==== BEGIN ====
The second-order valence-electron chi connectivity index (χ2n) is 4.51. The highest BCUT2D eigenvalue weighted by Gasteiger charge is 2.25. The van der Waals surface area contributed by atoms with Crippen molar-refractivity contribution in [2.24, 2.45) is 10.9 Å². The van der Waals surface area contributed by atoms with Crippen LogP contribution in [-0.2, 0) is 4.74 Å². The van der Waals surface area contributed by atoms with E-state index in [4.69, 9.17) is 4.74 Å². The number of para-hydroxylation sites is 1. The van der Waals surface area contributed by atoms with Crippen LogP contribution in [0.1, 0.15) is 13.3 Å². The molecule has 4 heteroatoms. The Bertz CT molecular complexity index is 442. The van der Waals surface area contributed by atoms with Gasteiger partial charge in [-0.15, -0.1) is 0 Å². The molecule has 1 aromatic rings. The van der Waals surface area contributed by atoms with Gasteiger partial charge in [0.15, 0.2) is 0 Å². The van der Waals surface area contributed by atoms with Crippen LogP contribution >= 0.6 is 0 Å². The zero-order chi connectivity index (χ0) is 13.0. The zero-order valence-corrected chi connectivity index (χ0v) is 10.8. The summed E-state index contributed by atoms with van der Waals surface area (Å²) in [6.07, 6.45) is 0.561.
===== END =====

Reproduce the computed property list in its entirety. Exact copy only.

The second-order valence-electron chi connectivity index (χ2n) is 4.51. The highest BCUT2D eigenvalue weighted by Gasteiger charge is 2.25. The van der Waals surface area contributed by atoms with Crippen molar-refractivity contribution in [2.24, 2.45) is 10.9 Å². The van der Waals surface area contributed by atoms with Crippen LogP contribution in [-0.2, 0) is 4.74 Å². The van der Waals surface area contributed by atoms with E-state index in [4.69, 9.17) is 4.74 Å². The number of para-hydroxylation sites is 1. The van der Waals surface area contributed by atoms with Crippen LogP contribution in [0.1, 0.15) is 13.3 Å². The molecule has 4 heteroatoms. The Bertz CT molecular complexity index is 442. The van der Waals surface area contributed by atoms with Gasteiger partial charge in [-0.15, -0.1) is 0 Å². The molecule has 1 aromatic rings. The van der Waals surface area contributed by atoms with Gasteiger partial charge in [0.15, 0.2) is 0 Å². The van der Waals surface area contributed by atoms with Crippen LogP contribution >= 0.6 is 0 Å². The zero-order chi connectivity index (χ0) is 13.0. The zero-order valence-corrected chi connectivity index (χ0v) is 10.8. The summed E-state index contributed by atoms with van der Waals surface area (Å²) in [6.07, 6.45) is 0.561.